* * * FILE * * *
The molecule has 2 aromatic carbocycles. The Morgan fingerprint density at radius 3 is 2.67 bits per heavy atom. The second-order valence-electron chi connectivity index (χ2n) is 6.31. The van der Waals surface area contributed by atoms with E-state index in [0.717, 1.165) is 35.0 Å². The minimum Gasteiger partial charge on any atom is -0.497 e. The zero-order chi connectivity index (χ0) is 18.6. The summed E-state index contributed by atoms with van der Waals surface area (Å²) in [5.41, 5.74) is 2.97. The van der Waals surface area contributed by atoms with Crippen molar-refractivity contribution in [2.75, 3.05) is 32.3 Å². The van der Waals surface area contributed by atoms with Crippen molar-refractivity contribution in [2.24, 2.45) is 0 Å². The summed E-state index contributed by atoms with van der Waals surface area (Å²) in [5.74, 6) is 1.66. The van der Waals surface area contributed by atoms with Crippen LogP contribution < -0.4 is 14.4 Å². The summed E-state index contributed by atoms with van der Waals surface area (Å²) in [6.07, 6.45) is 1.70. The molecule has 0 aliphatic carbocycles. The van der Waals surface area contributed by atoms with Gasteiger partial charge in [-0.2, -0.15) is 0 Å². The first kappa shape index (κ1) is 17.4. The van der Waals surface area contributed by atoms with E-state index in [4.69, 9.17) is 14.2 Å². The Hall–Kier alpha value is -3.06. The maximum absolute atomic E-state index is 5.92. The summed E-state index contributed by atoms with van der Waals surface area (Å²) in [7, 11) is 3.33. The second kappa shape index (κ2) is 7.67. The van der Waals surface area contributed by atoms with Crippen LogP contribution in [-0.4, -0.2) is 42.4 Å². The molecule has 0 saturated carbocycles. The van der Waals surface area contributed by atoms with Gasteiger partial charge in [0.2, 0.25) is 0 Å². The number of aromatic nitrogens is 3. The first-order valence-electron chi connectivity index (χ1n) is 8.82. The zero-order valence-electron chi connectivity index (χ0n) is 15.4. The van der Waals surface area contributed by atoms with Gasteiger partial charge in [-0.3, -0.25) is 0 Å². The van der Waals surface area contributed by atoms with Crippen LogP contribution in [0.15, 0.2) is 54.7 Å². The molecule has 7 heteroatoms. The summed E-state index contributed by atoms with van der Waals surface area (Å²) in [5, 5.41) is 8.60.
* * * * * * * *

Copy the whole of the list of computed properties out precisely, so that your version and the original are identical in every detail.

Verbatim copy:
The molecule has 2 aromatic carbocycles. The Morgan fingerprint density at radius 3 is 2.67 bits per heavy atom. The second-order valence-electron chi connectivity index (χ2n) is 6.31. The van der Waals surface area contributed by atoms with E-state index in [0.717, 1.165) is 35.0 Å². The minimum Gasteiger partial charge on any atom is -0.497 e. The zero-order chi connectivity index (χ0) is 18.6. The summed E-state index contributed by atoms with van der Waals surface area (Å²) in [5.41, 5.74) is 2.97. The van der Waals surface area contributed by atoms with Crippen molar-refractivity contribution in [2.75, 3.05) is 32.3 Å². The van der Waals surface area contributed by atoms with Crippen molar-refractivity contribution in [2.24, 2.45) is 0 Å². The summed E-state index contributed by atoms with van der Waals surface area (Å²) in [5.74, 6) is 1.66. The van der Waals surface area contributed by atoms with Crippen LogP contribution < -0.4 is 14.4 Å². The summed E-state index contributed by atoms with van der Waals surface area (Å²) in [6.07, 6.45) is 1.70. The molecule has 0 aliphatic carbocycles. The van der Waals surface area contributed by atoms with Gasteiger partial charge in [-0.2, -0.15) is 0 Å². The first kappa shape index (κ1) is 17.4. The van der Waals surface area contributed by atoms with E-state index in [4.69, 9.17) is 14.2 Å². The Hall–Kier alpha value is -3.06. The maximum absolute atomic E-state index is 5.92. The summed E-state index contributed by atoms with van der Waals surface area (Å²) in [7, 11) is 3.33. The second kappa shape index (κ2) is 7.67. The van der Waals surface area contributed by atoms with Crippen LogP contribution in [-0.4, -0.2) is 42.4 Å². The molecule has 0 saturated carbocycles. The van der Waals surface area contributed by atoms with Gasteiger partial charge in [0.2, 0.25) is 0 Å². The number of aromatic nitrogens is 3. The first-order valence-electron chi connectivity index (χ1n) is 8.82. The zero-order valence-electron chi connectivity index (χ0n) is 15.4. The van der Waals surface area contributed by atoms with Gasteiger partial charge in [-0.3, -0.25) is 0 Å². The van der Waals surface area contributed by atoms with Crippen LogP contribution in [0.15, 0.2) is 54.7 Å². The molecule has 7 heteroatoms. The summed E-state index contributed by atoms with van der Waals surface area (Å²) in [5, 5.41) is 8.60.